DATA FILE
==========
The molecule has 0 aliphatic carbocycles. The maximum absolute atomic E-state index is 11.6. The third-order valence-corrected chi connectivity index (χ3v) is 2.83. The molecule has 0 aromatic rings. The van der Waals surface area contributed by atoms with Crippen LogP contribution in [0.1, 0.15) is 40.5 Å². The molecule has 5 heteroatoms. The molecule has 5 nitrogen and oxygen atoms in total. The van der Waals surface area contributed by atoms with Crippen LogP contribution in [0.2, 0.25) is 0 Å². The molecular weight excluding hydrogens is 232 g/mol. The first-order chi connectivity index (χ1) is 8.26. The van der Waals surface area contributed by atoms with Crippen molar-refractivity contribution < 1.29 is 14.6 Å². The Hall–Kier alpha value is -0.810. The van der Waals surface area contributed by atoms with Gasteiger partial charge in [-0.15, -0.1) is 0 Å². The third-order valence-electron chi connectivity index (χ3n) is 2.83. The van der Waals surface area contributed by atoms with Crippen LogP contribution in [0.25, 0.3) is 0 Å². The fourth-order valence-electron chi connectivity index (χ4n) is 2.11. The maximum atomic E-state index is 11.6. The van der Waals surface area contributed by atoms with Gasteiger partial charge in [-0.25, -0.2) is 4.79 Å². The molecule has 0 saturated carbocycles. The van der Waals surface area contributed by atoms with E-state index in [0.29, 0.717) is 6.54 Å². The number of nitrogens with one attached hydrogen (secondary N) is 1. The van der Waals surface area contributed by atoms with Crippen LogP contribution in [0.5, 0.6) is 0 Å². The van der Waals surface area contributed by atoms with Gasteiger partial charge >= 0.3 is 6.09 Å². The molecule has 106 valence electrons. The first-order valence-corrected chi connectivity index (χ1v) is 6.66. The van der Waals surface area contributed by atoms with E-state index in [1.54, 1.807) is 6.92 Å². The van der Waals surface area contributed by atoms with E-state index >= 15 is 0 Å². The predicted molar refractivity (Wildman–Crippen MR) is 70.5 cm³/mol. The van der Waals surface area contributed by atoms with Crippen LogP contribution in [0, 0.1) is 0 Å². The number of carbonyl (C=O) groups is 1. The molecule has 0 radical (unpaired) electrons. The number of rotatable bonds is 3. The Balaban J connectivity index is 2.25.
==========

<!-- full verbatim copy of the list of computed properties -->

The molecule has 0 aliphatic carbocycles. The maximum absolute atomic E-state index is 11.6. The third-order valence-corrected chi connectivity index (χ3v) is 2.83. The molecule has 0 aromatic rings. The van der Waals surface area contributed by atoms with Crippen LogP contribution in [0.1, 0.15) is 40.5 Å². The molecule has 5 heteroatoms. The molecule has 5 nitrogen and oxygen atoms in total. The van der Waals surface area contributed by atoms with Crippen LogP contribution in [0.2, 0.25) is 0 Å². The molecular weight excluding hydrogens is 232 g/mol. The first-order chi connectivity index (χ1) is 8.26. The van der Waals surface area contributed by atoms with Crippen molar-refractivity contribution < 1.29 is 14.6 Å². The Hall–Kier alpha value is -0.810. The van der Waals surface area contributed by atoms with Gasteiger partial charge in [-0.15, -0.1) is 0 Å². The third-order valence-electron chi connectivity index (χ3n) is 2.83. The van der Waals surface area contributed by atoms with Crippen LogP contribution in [0.25, 0.3) is 0 Å². The fourth-order valence-electron chi connectivity index (χ4n) is 2.11. The maximum atomic E-state index is 11.6. The van der Waals surface area contributed by atoms with Gasteiger partial charge in [-0.25, -0.2) is 4.79 Å². The molecule has 0 saturated carbocycles. The van der Waals surface area contributed by atoms with E-state index in [0.29, 0.717) is 6.54 Å². The number of nitrogens with one attached hydrogen (secondary N) is 1. The van der Waals surface area contributed by atoms with Crippen LogP contribution in [0.5, 0.6) is 0 Å². The van der Waals surface area contributed by atoms with Gasteiger partial charge >= 0.3 is 6.09 Å². The molecule has 106 valence electrons. The first-order valence-corrected chi connectivity index (χ1v) is 6.66. The van der Waals surface area contributed by atoms with E-state index in [1.54, 1.807) is 6.92 Å². The van der Waals surface area contributed by atoms with E-state index >= 15 is 0 Å². The predicted molar refractivity (Wildman–Crippen MR) is 70.5 cm³/mol. The van der Waals surface area contributed by atoms with Crippen LogP contribution in [0, 0.1) is 0 Å². The number of carbonyl (C=O) groups is 1. The molecule has 0 radical (unpaired) electrons. The number of rotatable bonds is 3. The Balaban J connectivity index is 2.25.